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7 Dec 2019 15:11
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  •   Home > News > International

    Should I wear a face mask to protect myself from bushfire smoke?

    Face masks are a familiar sight in countries like China and Japan. Should Australians consider them to protect their lungs from bushfire smoke?

    Waking up to a haze of smoke is becoming an eerily familiar sight to people across the country.

    This week, Sydney is again blanketed in smog thanks to the spate of bushfires burning across NSW, and last month the Queensland fire emergency left Brisbane's air quality worse than Beijing.

    Many Australians in outer-suburban, regional and rural areas have been contending with bushfire smoke and dust for weeks.

    The health effects of poor and hazardous air quality are real, and already being felt.

    Bushfire smoke is known to irritate the respiratory system, and contains fine particles that can travel deep into the lungs, causing damage.

    While most healthy people can tolerate temporary exposure air pollution (though it may cause itchy eyes and throat irritation), smoke particles can aggravate existing heart and lung conditions — and put vulnerable people at risk.

    The best way to avoid breathing in bushfire smoke is stay inside with the windows and doors closed.

    But when we step outside, are face masks worth considering? We asked the experts.

    Only one type of mask helps

    "Facemasks are the least useful measure, as a public health response," said Fay Johnston from the University of Tasmania's Menzies Institute for Medical Research.

    "There's only one sort that actually helps — that's the P2 masks. They're the only ones that can filter out a meaningful level of air pollution."

    Respiratory protective equipment — the dust masks and respirators you might see builders or landscapers using — are rated by their level of particle protection. P1 devices provide low levels of dust protection, while P2 masks are better at filtering out particles.

    You can buy them from hardware stores, but they need to fit correctly to be effective.

    "They only work with a really airtight seal that you have to maintain — if you're a man with a beard, it's impossible. And if air leaks around the sides you might as well not have one," Dr Johnston said.

    Don't bother with cloth or paper masks

    While cloth and paper masks can stop aerosols and water droplets — which may in some cases be helpful for preventing the spread of infections — they don't filter well enough to be of use against the microscopic dust particles that make bushfire smoke dangerous, she said.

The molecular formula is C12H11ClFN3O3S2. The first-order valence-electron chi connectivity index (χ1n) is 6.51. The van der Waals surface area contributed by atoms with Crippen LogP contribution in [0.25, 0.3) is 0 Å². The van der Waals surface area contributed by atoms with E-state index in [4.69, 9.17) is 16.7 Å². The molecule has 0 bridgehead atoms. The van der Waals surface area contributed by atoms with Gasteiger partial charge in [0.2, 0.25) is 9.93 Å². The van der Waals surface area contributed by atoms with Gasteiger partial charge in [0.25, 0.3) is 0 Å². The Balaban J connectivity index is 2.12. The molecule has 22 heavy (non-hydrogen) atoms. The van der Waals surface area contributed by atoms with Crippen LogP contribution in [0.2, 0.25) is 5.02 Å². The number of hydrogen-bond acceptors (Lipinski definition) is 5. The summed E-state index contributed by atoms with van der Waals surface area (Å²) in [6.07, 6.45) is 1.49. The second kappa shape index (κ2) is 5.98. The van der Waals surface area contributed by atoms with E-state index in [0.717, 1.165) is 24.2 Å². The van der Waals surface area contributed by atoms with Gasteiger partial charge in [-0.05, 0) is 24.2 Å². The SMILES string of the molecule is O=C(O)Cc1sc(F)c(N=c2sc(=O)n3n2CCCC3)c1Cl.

Professor of Global Health at the Australian National University, Sotiris Vardoulakis, agreed.

    "They're not designed for pollution. They're are not very effective at removing particles from the air stream ... they don't fit properly around the face, there's a lot of leakage," he said.

    A British study published last year found the face masks used by residents of Beijing to protect against that city's high levels of air pollution did very little.

    "[Even] a mask with highly efficient particle-filtering material may confer little protection when worn," the authors wrote, in part because the masks often fit poorly and moved around while they were strapped to someone's face.

    Other ways to protect yourself from bushfire smoke

    An air purifier in the home can offer some relief, Dr Johnston said, though shoppers should be careful they're getting something that works.

    "You need to check it's got a HEPA filter — there's a lot of things sold as air purifiers that don't filter particles. You need to check on the box that it's physically rated to remove particles from the air," Dr Johnston said.

    It's also a good idea to take advantage of periods of clean air to ventilate your home, as smoke can take some time to disperse unless the house is opened up.

    But when air quality is low, staying insideis the most effective protection, Professor Vardoulakis said.

    "I think the general message is we need to minimise exposure and there are different ways of doing that — on days with high air pollution, it's better to spend more time indoors, less time outdoors, especially to people who are sensitive," he said.

    "For people who have a pre-existing illness, follow your medical plan, have access to your medication, to your inhaler, and make sure you don't go out for a jog."

    That advice also applies to healthy people: you should avoid exercising outside when you can see smoke in the air.

    © 2019 ABC Australian Broadcasting Corporation. All rights reserved

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